Don’t wait until it’s too late to secure the rights to your brand in the European Union. Whether you’re a local enterprise operating across EU countries or an international firm planning to enter several markets in this territory, it's a good idea to get a trademark for your assets. To help you get started, here is a quick EU trademark registration guide.
What Are the Benefits of an EU Trademark?
The European Union boasts a consumer base of over 440 million, with a GDP per capita of €25,000. The EU has a positive trading relationship with developing countries, and is the largest trader of manufactured products and services in the world. This means that savvy business owners can find opportunity in Europe's wealth of resources.
A European Union trademark (EUTM) allows you to use and enforce your mark—including logos, brand names, and slogans—in any of the territory’s member states. These are a total of 27: Austria, Belgium, Bulgaria, Croatia, Republic of Cyprus, Czech Republic, Denmark, Estonia, Finland, France, Germany, Greece, Hungary, Ireland, Italy, Latvia, Lithuania, Luxembourg, Malta, Netherlands, Poland, Portugal, Romania, Slovakia, Slovenia, Spain, and Sweden.
Because just one registration protects your assets on a multinational level, this trademark route is ideal for fast-growing businesses looking to break into new markets. It’s also more cost-effective than applying for national trademarks in each of your target countries.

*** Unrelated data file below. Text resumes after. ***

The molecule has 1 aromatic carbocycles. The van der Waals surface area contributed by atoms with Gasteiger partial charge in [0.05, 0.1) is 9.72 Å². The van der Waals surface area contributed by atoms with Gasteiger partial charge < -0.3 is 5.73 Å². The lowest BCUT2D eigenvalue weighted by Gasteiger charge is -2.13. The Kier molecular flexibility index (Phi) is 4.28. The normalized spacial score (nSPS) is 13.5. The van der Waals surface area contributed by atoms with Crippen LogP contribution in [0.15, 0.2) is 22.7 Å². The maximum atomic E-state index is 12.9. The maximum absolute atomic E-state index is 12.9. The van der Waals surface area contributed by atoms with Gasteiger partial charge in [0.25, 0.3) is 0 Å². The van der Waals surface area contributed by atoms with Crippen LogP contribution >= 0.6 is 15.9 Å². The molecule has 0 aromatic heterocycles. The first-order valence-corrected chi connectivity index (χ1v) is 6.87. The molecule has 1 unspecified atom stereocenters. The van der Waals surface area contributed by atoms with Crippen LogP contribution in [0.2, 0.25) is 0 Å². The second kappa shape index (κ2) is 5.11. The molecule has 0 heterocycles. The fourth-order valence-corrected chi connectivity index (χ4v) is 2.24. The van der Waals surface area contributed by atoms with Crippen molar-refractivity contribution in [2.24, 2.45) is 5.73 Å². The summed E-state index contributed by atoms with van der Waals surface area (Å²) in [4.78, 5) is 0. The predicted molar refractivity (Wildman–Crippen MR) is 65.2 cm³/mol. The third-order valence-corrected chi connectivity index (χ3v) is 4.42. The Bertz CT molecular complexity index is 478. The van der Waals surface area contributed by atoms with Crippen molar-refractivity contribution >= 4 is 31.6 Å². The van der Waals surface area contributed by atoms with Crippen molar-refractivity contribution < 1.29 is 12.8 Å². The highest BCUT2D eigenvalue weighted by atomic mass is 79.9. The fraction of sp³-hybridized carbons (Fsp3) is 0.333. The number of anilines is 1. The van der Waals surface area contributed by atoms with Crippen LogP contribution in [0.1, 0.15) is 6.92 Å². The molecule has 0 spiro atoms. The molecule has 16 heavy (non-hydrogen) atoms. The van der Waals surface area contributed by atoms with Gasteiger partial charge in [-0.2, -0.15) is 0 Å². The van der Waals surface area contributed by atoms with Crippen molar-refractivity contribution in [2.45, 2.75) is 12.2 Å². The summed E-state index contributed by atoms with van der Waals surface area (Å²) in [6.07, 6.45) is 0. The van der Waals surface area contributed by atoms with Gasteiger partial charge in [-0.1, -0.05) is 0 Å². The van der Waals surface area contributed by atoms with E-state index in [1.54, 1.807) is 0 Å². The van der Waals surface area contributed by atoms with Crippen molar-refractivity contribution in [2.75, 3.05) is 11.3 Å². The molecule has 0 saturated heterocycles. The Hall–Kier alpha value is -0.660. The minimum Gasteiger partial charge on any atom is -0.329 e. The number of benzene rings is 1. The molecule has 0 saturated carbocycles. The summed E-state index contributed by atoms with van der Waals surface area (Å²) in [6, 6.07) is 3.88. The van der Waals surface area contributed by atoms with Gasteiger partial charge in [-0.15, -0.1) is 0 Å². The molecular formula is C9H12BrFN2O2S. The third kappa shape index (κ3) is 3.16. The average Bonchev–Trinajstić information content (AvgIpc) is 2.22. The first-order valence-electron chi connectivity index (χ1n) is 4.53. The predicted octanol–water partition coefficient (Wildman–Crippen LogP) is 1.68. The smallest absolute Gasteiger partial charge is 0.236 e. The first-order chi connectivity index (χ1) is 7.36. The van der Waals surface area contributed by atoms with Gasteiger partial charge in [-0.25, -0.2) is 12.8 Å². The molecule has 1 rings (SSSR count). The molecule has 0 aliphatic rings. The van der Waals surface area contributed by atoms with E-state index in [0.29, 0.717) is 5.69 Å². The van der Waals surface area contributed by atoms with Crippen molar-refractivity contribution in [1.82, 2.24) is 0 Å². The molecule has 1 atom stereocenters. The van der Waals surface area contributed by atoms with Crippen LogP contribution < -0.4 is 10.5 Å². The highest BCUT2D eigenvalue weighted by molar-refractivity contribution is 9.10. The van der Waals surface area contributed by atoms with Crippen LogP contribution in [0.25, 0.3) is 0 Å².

The EU Trademark Registration Process
1. Trademark Search
Before you begin the application process, you should run an EU trademark search to identify any potential conflicts with existing trademarks. If your desired mark is very similar to any existing trademarks, you’ll need to apply some changes to make yours more distinctive. The more unique your mark is, the more likely it will be approved for registration.
If you fail to do this, you may run into costly and time-consuming legal disputes with other trademark owners later on in the application process.
2. Trademark Application
Once you are satisfied with your unique trademark idea, you can file a trademark application with the EUIPO. You may choose to apply independently through the EUIPO website or using a paper form. Alternatively, you can file your application with the help of a professional representative, like an online trademark service or trademark attorney.
If you’re applying online, digip may be a good fit for you. Our trademark management platform is user-friendly, reliable, and affordable for businesses of all sizes. We make it easy for you to understand the trademark process, and provide legal guidance every step of the way.
The EUIPO will only examine trademark applications after they have been paid for. You will have one month from application to settle your basic fee, which starts from €850 for one class.
3. Review by the EUIPO
Your application will be reviewed by a EUIPO examiner, a process which typically takes about a month.
In case any issues arise around your mark’s distinctiveness, class, or wording, you will be notified by the EUIPO. You’ll be given a couple of months to resolve all specified issues and respond to this notice. Once all items have settled and review is completed, your trademark may be approved for publishing.